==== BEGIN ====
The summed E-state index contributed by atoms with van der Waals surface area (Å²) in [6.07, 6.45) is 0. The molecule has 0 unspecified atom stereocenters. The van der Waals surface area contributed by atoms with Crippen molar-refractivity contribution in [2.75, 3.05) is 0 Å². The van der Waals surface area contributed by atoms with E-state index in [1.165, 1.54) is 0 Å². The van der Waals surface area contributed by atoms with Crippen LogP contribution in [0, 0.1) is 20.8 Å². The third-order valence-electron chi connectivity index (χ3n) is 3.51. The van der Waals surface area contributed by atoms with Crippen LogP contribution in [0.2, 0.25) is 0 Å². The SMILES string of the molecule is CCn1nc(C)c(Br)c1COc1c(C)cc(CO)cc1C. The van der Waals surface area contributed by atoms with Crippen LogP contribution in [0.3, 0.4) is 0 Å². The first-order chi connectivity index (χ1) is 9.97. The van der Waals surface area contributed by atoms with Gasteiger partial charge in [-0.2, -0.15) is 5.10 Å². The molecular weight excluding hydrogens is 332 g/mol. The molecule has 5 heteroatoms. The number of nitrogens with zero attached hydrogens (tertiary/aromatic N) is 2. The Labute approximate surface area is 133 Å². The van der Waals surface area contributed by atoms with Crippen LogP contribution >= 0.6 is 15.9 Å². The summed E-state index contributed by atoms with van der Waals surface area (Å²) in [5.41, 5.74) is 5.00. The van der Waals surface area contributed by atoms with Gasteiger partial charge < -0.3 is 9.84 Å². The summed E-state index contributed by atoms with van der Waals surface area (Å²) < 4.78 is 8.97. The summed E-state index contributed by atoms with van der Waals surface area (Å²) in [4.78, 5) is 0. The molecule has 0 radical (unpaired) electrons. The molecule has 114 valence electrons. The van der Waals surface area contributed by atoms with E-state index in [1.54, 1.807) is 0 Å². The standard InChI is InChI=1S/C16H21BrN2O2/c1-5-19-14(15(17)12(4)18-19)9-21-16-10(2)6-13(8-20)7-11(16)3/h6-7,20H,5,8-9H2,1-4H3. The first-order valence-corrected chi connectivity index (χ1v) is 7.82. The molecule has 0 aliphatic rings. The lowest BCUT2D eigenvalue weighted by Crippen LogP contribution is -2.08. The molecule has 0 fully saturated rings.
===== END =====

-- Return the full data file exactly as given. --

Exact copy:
The summed E-state index contributed by atoms with van der Waals surface area (Å²) in [6.07, 6.45) is 0. The molecule has 0 unspecified atom stereocenters. The van der Waals surface area contributed by atoms with Crippen molar-refractivity contribution in [2.75, 3.05) is 0 Å². The van der Waals surface area contributed by atoms with E-state index in [1.165, 1.54) is 0 Å². The van der Waals surface area contributed by atoms with Crippen LogP contribution in [0, 0.1) is 20.8 Å². The third-order valence-electron chi connectivity index (χ3n) is 3.51. The van der Waals surface area contributed by atoms with Crippen LogP contribution in [0.2, 0.25) is 0 Å². The SMILES string of the molecule is CCn1nc(C)c(Br)c1COc1c(C)cc(CO)cc1C. The van der Waals surface area contributed by atoms with Crippen LogP contribution in [0.3, 0.4) is 0 Å². The first-order chi connectivity index (χ1) is 9.97. The van der Waals surface area contributed by atoms with Gasteiger partial charge in [-0.2, -0.15) is 5.10 Å². The molecular weight excluding hydrogens is 332 g/mol. The molecule has 5 heteroatoms. The number of nitrogens with zero attached hydrogens (tertiary/aromatic N) is 2. The Labute approximate surface area is 133 Å². The van der Waals surface area contributed by atoms with Crippen LogP contribution >= 0.6 is 15.9 Å². The summed E-state index contributed by atoms with van der Waals surface area (Å²) in [5.41, 5.74) is 5.00. The van der Waals surface area contributed by atoms with Gasteiger partial charge < -0.3 is 9.84 Å². The summed E-state index contributed by atoms with van der Waals surface area (Å²) < 4.78 is 8.97. The summed E-state index contributed by atoms with van der Waals surface area (Å²) in [4.78, 5) is 0. The molecule has 0 radical (unpaired) electrons. The molecule has 114 valence electrons. The van der Waals surface area contributed by atoms with E-state index in [1.54, 1.807) is 0 Å². The standard InChI is InChI=1S/C16H21BrN2O2/c1-5-19-14(15(17)12(4)18-19)9-21-16-10(2)6-13(8-20)7-11(16)3/h6-7,20H,5,8-9H2,1-4H3. The first-order valence-corrected chi connectivity index (χ1v) is 7.82. The molecule has 0 aliphatic rings. The lowest BCUT2D eigenvalue weighted by Crippen LogP contribution is -2.08. The molecule has 0 fully saturated rings.